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Book details
  • Genre:RELIGION
  • SubGenre:Christianity / Quaker
  • Language:English
  • Pages:84
  • Format:Paperback
  • eBook ISBN:9780473413606
  • Paperback ISBN:9780473413590

Why Peace, Quaker?

by Colm McKeogh

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Overview
Quakerism is not the peace testimony and the peace testimony is not pacifism but peace has a special place in Quakerism and here a Quaker gives four reasons why. The reasons are not uniquely Quaker and they can motivate the search for peace and also inform the use of force. First, the gospel of Matthew focuses on the full development of the individual. Second, Mark’s gospel calls on us to believe that a better way of doing things is in our power. Third, Luke’s gospel challenges us to see our common humanity as transcending borders of faith and nation. Fourth, the gospel of John reminds us that the truth about ourselves is something we seek still. How much peace can there be if we are creative and not conformist, if we believe change is possible, if we challenge borders rather than be contained by them, and if we see our love as of enduring significance? That remains to be discovered.
Description
Quakerism is not the peace testimony and the peace testimony is not pacifism but peace has a special place in Quakerism and here a Quaker gives four reasons why. The reasons are not uniquely Quaker and they can motivate the search for peace and also inform the use of force. In answering the question that is the title of this book, Colm McKeogh uses the four gospels to give expression to fundamental values that point towards peace. Peace is not the primary value of the gospels - Jesus does not say that peace is the way, the truth and the life. In the gospels however can be found teachings that underpin the value of peace, teachings to do with human potential, the faith that life can be better, the borders of the community and the nature of truth. First, the gospel of Matthew focuses on the full development of the individual. Second, Mark’s gospel calls on us to believe that a better way of doing things is in our power. Third, Luke’s gospel challenges us to see our common humanity as transcending borders of faith and nation. Fourth, the gospel of John reminds us that the truth about ourselves is something we seek still. In these four teachings of Jesus can be also found support for a Quaker commitment to peace. How much peace can there be if we are creative and not conformist, if we believe change is possible, if we challenge borders rather than be contained by them, and if we see our love as of enduring significance? That remains to be discovered.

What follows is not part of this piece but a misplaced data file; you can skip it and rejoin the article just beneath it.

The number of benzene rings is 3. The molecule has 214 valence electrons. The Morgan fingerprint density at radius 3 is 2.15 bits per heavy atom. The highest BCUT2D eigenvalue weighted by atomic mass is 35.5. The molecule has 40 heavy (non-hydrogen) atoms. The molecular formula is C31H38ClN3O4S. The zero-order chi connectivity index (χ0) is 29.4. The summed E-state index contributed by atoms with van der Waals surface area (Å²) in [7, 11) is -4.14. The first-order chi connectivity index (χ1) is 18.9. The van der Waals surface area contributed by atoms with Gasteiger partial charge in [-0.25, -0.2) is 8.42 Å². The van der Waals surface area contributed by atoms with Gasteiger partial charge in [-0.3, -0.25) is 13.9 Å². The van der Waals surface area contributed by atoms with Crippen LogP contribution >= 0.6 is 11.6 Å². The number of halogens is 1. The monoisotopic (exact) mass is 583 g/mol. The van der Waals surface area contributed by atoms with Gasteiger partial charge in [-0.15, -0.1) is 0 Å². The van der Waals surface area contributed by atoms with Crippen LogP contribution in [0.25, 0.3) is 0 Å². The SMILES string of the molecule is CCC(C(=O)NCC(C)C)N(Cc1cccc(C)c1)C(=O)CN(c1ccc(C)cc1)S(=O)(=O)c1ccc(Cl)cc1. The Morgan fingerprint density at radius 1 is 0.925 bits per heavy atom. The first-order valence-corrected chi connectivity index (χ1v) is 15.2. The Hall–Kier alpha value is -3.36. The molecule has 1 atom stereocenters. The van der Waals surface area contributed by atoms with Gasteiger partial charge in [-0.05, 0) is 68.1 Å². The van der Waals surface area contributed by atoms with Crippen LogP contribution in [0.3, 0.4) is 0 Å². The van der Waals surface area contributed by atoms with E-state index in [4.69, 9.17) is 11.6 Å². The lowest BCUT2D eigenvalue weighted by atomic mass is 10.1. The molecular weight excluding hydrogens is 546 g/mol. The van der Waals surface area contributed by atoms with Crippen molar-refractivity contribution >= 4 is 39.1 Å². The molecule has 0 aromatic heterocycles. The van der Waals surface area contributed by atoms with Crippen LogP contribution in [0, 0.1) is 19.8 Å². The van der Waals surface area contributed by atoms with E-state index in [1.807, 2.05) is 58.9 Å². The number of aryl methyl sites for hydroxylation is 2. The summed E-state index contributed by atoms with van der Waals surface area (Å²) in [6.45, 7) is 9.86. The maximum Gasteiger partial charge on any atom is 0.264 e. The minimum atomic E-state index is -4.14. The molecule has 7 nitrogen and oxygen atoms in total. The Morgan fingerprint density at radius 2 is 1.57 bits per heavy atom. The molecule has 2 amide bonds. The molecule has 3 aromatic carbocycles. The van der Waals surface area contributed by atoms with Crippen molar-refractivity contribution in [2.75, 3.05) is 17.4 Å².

About the author
Colm McKeogh researches Christian attitudes to political violence at Waikato University, New Zealand. His previous books include The Political Realism of Reinhold Niebuhr (Macmillan, 1997), Innocent Civilians (Palgrave, 2002) and Tolstoy’s Pacifism (Cambria, 2009).
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